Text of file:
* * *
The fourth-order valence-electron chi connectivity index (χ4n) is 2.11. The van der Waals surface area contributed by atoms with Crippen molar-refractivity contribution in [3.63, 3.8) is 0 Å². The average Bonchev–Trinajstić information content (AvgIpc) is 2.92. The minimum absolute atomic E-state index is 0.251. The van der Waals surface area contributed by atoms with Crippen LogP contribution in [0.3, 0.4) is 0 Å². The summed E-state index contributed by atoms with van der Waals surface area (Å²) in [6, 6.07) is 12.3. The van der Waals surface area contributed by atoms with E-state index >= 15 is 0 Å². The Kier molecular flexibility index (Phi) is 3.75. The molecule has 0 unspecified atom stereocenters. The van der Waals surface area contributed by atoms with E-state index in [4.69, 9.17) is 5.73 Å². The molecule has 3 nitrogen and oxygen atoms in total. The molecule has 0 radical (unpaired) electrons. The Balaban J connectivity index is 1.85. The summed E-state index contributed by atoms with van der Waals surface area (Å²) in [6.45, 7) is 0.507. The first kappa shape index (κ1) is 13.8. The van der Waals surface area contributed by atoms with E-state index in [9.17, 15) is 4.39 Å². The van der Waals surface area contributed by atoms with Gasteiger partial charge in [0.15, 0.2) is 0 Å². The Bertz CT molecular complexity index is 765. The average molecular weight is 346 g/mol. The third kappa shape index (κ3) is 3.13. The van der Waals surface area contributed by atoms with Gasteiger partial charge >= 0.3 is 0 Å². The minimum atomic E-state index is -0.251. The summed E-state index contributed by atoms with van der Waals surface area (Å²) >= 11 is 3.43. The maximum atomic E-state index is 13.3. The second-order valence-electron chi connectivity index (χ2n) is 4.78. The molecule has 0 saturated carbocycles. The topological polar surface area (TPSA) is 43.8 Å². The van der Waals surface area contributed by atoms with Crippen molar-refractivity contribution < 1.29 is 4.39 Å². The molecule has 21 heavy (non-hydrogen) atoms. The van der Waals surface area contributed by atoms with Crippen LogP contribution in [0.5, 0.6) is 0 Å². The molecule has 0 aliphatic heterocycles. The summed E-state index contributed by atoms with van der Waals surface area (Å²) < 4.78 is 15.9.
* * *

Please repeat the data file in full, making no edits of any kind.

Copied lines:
The fourth-order valence-electron chi connectivity index (χ4n) is 2.11. The van der Waals surface area contributed by atoms with Crippen molar-refractivity contribution in [3.63, 3.8) is 0 Å². The average Bonchev–Trinajstić information content (AvgIpc) is 2.92. The minimum absolute atomic E-state index is 0.251. The van der Waals surface area contributed by atoms with Crippen LogP contribution in [0.3, 0.4) is 0 Å². The summed E-state index contributed by atoms with van der Waals surface area (Å²) in [6, 6.07) is 12.3. The van der Waals surface area contributed by atoms with E-state index >= 15 is 0 Å². The Kier molecular flexibility index (Phi) is 3.75. The molecule has 0 unspecified atom stereocenters. The van der Waals surface area contributed by atoms with E-state index in [4.69, 9.17) is 5.73 Å². The molecule has 3 nitrogen and oxygen atoms in total. The molecule has 0 radical (unpaired) electrons. The Balaban J connectivity index is 1.85. The summed E-state index contributed by atoms with van der Waals surface area (Å²) in [6.45, 7) is 0.507. The first kappa shape index (κ1) is 13.8. The van der Waals surface area contributed by atoms with E-state index in [9.17, 15) is 4.39 Å². The van der Waals surface area contributed by atoms with Gasteiger partial charge in [0.15, 0.2) is 0 Å². The Bertz CT molecular complexity index is 765. The average molecular weight is 346 g/mol. The third kappa shape index (κ3) is 3.13. The van der Waals surface area contributed by atoms with Gasteiger partial charge >= 0.3 is 0 Å². The minimum atomic E-state index is -0.251. The summed E-state index contributed by atoms with van der Waals surface area (Å²) >= 11 is 3.43. The maximum atomic E-state index is 13.3. The second-order valence-electron chi connectivity index (χ2n) is 4.78. The molecule has 0 saturated carbocycles. The topological polar surface area (TPSA) is 43.8 Å². The van der Waals surface area contributed by atoms with Crippen molar-refractivity contribution < 1.29 is 4.39 Å². The molecule has 21 heavy (non-hydrogen) atoms. The van der Waals surface area contributed by atoms with Crippen LogP contribution in [0.5, 0.6) is 0 Å². The molecule has 0 aliphatic heterocycles. The summed E-state index contributed by atoms with van der Waals surface area (Å²) < 4.78 is 15.9.